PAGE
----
National road pricing promotes need for a c-charge yes vote, say campaigners

Date published: 06 November 2008

Hundreds of drivers are being recruited across four locations in the country to take part in government-funded road pricing trials that could be rolled out nationally if the scheme is successful.

The trials, which will start early next year, could end in charges of up to £1.30 a mile on the country's most congested roads.

Campaigners for a 'yes' vote in next month's Transport Innovation Fund referendum for Greater Manchester believe that the news will prompt Rochdale's voters to vote yes to get transport improvements part-funded by a city centre congestion charge.

Lis Phelan, chairman of the Yes Campaign, says that the confirmation of Government trials into a national road pricing scheme has made a successful Greater Manchester TIF bid 'absolutely crucial’.

Ms Phelan said: “If a national road pricing scheme is introduced it will not come with a £3 billion boost to Greater Manchester’s trams, trains and buses. Nor will it be designed for the specific needs of our region.

“A ‘No’ vote means the money will go elsewhere and congestion charging is likely to be introduced in the future without any of the £3bn of improvements available now.”

Manchester MP Graham Stringer, who is backing the Greater Manchester Momentum Group in their campaign against the TIF bid, said that the proposed Manchester congestion charge had nothing to do with national road pricing.

"It is absolutely clear that what would happen in Greater Manchester is not a trial for any national road pricing scheme. Using 100 square miles of an urban area is not of any use as a pre-cursor for national road pricing.

"The Manchester scheme is designed to take £9billion off motorists. It is not designed to take away congestion; it is designed to make money."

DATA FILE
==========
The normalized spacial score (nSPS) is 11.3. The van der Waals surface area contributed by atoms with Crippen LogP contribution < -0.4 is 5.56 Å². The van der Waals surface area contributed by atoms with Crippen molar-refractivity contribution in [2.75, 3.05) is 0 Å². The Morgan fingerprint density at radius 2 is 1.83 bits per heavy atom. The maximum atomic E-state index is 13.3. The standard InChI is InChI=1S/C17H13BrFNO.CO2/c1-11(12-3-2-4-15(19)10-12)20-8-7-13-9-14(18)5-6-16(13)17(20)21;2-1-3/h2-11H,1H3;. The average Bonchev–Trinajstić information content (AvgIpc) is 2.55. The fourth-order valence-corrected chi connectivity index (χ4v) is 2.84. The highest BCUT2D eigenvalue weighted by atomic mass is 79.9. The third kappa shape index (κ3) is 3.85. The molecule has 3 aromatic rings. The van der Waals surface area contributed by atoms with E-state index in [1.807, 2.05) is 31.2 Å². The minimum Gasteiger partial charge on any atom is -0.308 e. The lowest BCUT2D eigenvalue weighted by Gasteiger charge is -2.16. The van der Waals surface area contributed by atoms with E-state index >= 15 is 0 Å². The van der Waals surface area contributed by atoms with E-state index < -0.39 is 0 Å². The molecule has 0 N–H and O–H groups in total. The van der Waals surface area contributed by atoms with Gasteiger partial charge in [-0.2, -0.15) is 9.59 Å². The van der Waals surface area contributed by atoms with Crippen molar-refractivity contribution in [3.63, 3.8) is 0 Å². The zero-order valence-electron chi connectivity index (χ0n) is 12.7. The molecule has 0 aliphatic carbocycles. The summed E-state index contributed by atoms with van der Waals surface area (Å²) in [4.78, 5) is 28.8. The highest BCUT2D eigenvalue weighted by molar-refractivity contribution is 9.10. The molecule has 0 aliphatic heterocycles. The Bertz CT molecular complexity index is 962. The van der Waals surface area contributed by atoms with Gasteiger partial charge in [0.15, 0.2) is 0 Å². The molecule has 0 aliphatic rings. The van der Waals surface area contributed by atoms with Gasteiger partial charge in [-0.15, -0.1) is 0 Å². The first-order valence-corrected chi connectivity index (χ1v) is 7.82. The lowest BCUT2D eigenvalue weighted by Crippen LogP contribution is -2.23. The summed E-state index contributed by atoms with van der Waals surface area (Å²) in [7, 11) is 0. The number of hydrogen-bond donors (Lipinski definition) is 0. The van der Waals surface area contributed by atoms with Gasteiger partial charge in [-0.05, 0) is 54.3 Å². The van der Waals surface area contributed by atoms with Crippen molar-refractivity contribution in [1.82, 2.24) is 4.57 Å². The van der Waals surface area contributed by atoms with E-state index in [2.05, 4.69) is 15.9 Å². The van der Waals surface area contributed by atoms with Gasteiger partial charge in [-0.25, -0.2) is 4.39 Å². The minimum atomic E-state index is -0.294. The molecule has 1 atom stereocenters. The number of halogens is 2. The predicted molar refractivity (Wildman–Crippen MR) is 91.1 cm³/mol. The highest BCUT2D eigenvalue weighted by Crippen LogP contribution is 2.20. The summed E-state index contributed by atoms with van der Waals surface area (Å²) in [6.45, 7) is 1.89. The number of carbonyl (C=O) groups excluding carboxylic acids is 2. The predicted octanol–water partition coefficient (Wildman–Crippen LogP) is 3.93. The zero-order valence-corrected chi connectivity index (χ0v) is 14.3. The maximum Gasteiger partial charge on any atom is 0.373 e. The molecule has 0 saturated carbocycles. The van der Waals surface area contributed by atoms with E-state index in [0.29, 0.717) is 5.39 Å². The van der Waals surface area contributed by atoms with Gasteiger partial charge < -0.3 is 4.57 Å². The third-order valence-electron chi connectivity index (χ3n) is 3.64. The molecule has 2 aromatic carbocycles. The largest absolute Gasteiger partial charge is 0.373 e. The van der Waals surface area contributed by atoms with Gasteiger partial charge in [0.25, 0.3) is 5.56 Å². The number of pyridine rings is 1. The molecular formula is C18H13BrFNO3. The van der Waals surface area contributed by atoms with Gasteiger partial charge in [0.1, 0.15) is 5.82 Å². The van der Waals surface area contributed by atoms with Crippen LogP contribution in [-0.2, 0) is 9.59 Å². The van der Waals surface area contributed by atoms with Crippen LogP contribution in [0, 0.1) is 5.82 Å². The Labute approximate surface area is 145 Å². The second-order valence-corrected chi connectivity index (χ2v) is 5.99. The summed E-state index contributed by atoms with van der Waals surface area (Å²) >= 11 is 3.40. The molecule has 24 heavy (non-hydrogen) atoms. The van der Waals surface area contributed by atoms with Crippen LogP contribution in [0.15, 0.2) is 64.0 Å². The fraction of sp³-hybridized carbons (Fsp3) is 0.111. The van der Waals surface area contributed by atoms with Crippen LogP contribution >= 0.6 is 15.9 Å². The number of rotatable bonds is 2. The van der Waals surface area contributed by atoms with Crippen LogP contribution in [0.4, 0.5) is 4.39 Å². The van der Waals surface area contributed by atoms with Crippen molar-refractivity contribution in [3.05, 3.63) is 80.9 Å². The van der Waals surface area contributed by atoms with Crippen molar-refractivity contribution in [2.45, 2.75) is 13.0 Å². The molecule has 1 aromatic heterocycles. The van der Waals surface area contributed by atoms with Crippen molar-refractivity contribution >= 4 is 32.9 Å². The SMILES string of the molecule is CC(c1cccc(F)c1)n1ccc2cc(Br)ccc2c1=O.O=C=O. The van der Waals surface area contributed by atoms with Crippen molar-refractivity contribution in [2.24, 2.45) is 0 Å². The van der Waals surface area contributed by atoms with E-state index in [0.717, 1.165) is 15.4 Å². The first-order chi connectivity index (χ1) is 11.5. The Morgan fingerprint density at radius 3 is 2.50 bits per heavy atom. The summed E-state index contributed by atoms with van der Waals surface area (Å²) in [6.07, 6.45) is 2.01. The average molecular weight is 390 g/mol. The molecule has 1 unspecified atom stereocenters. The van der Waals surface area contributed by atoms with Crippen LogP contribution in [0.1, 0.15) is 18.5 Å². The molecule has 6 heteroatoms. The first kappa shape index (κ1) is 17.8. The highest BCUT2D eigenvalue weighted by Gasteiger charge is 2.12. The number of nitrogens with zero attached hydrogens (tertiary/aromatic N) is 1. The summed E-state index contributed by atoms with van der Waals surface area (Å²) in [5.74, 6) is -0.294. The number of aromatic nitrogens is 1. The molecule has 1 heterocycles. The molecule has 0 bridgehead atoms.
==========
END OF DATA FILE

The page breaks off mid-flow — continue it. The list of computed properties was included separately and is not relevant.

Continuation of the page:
At a Department for Transport conference held this week, Transport Minister Paul Clark announced that national road pricing trials would begin in early 2009.

Mr Clark said: “If we sit back and do nothing you can be sure that economic growth will lead to gridlock.”

Meanwhile the Association of Greater Manchester Authorities have released a statement following comments made in Parliament by Prime Minister Gordon Brown that clarified that without congestion charging, Greater Manchester would not get any Government funding for transport improvements.

Lord Peter Smith, Leader of AGMA, said: "Opponents of TIF have mislead the public that the government funding is in place, but the Secretary of State has made it clear that without road pricing there is no TIF bid and Gordon Brown has said exactly the same thing.

“The Prime Minister made it perfectly clear in his statement regarding Greater Manchester’s Transport Innovation Fund bid that the Government are prepared in principle to support our proposals and contribute £1.5bn. But this is dependant ‘on the broad scope and nature of the package remaining the same’.

“It must be made absolutely clear that without congestion charging there is no bid and no money will be forthcoming from the Government.

“It would simply be unworkable to continue resubmitting bids and holding separate referendum every time.

“A yes vote means saying yes to an investment into public transport of up to £3bn and the introduction of a weekday, peak-time only congestion charge , a no vote means no investment in public transport and no congestion charge, there is no central ground on this issue.”

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